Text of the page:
Greenspan says no, on both counts.
From Ip and Steel in the Wall Street Journal:
In a withering critique of his fellow Republicans, former Federal Reserve Chairman Alan Greenspan says in his memoir that the party to which he has belonged all his life deserved to lose power last year for forsaking its small-government principles.
In “The Age of Turbulence: Adventures in a New World,” published by Penguin Press, Mr. Greenspan criticizes both congressional Republicans and President George W. Bush for abandoning fiscal discipline.
Mr. Greenspan, who calls himself a “lifelong libertarian Republican,” writes that he advised the White House to veto some bills to curb “out-of-control” spending while the Republicans controlled Congress. He says President Bush’s failure to do so “was a major mistake.” Republicans in Congress, he writes, “swapped principle for power. They ended up with neither. They deserved to lose.”
From the NYT:
Though Mr. Greenspan does not admit he made a mistake, he shows remorse about how Republicans jumped on his endorsement of the 2001 tax cuts to push through unconditional cuts without any safeguards against surprises. He recounts how Mr. Rubin and Senator Kent Conrad, Democrat of North Dakota, begged him to hold off on an endorsement because of how it would be perceived.
“It turned out that Conrad and Rubin were right,” he acknowledges glumly. He says Republican leaders in Congress made a grievous error in spending whatever it took to ensure a permanent Republican majority.
But the most telling statement comes from Bloomberg:
Greenspan saved his harshest analysis for the current president. Soon after Bush took office in 2001, the president set about implementing a campaign promise to cut taxes, a policy Greenspan said he believed at the time wasn’t well conceived.
“Little value was placed on rigorous economic policy debate or the weighing of long-term consequences,” he wrote.
In 2001 testimony before Congress, Greenspan was widely interpreted to have endorsed Bush’s proposal to cut taxes by $1.6 trillion over 10 years. In the book, he characterized his testimony as politically careless and said his words were misinterpreted. [emphasis added – mdc].
And so it is, despite all the talk of a surge in tax receipts and the (projected) elimination of the budget deficit, the FY2006 full employment budget balance to GDP ratio is 3 percentage points lower than it was in FY2000, the standardized tax revenues to GDP ratio 1.7 percentage points lower, and standardized expenditures 1.3 percentage points higher (see CBO (Aug. ’07)).
The view espoused in bold italics is telling. It confirms yet again the central aspect of policymaking in the current Administration. One doesn’t have to agree with the economic views of Greenspan to view with alarm the aversion to analysis. From steel tariffs, tax cuts in 2001 and 2003, the defunding of financial regulation (think OTS), Medicare Part D, to energy policy (such as it is), one can see the consequences of this peculiar characteristic of the Bush Administration.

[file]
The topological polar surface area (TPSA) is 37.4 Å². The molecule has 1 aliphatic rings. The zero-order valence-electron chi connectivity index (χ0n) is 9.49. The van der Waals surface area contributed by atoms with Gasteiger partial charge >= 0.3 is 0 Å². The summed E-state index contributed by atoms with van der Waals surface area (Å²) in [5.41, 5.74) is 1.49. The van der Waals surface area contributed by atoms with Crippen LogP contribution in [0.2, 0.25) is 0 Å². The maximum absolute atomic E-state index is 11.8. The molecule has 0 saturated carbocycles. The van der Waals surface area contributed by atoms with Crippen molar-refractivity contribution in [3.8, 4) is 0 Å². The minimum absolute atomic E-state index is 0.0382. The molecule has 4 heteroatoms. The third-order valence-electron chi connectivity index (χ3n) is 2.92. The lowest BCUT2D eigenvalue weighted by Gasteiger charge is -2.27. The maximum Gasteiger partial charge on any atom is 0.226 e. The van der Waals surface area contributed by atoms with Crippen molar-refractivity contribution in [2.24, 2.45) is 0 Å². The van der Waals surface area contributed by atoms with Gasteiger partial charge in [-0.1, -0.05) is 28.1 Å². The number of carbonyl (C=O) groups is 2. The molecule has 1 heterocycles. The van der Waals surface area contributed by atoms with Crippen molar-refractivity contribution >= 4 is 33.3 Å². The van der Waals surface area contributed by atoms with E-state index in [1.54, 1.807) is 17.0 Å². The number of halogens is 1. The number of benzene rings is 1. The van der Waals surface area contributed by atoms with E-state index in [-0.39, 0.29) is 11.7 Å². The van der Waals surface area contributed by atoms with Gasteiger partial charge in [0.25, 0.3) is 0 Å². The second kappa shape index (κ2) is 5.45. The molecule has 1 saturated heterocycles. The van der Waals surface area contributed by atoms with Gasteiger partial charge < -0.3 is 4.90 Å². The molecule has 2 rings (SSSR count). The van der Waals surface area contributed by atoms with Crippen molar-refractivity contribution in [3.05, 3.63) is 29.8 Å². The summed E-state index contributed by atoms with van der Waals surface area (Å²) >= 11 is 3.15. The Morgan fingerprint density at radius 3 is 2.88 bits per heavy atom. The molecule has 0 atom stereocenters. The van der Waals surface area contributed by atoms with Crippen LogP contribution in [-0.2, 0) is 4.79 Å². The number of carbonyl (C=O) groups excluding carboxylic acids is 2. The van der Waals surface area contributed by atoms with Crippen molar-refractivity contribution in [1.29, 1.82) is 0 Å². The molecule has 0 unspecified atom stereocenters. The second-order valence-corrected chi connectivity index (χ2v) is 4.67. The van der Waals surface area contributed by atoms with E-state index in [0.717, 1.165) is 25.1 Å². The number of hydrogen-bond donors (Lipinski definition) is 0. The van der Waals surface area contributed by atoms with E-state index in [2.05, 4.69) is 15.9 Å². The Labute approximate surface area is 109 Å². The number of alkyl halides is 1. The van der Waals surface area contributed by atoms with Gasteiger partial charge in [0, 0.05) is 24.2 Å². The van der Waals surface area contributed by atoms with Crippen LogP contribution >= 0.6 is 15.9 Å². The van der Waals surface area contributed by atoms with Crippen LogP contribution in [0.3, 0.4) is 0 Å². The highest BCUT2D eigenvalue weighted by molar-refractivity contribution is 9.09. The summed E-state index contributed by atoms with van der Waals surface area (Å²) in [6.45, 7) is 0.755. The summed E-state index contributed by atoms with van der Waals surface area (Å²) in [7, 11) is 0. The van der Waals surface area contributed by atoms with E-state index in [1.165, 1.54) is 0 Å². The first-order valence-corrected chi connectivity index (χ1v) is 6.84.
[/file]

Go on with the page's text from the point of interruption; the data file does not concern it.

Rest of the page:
Indeed, it is this characteristic that explains why we remain in “The last throes of Pomo Macro”, just like we remain, some two and one quarter years after Cheney’s assertion, in the “last throes of the insurgency”.
As social scientists, we should try to explain why the current Administration behaves in this manner. One approach is the capture and ideology perspective of Kalt and Zupan (1984). Although not directly applicable (since their study was of legislative actions), the framework is of interest. If policy is captured by economic interests, then analysis is irrelevant. If ideology is paramount, then again analysis is irrelevant.
Admittedly, the approach is limited because it does not explain why analysis and expertise was held in higher regard during other periods and other Administrations. In other words, time variation in the dominance of capture and ideology — versus the public interest motivation — is not explained. This survey suggests some possible explanations, and provides this reading about the importance of understanding why “capture” occurs.
A final, important issue to consider is that of costs of capture. Is capture a big problem? On the one hand, capture could have large distributive consequences when it transfers income from, say,consumers tofirms. This could be enough of a reason for the political principal to want to curb capture. Moreover, capture may cause net wealth losses. Measuring these is another area in which more research should be done.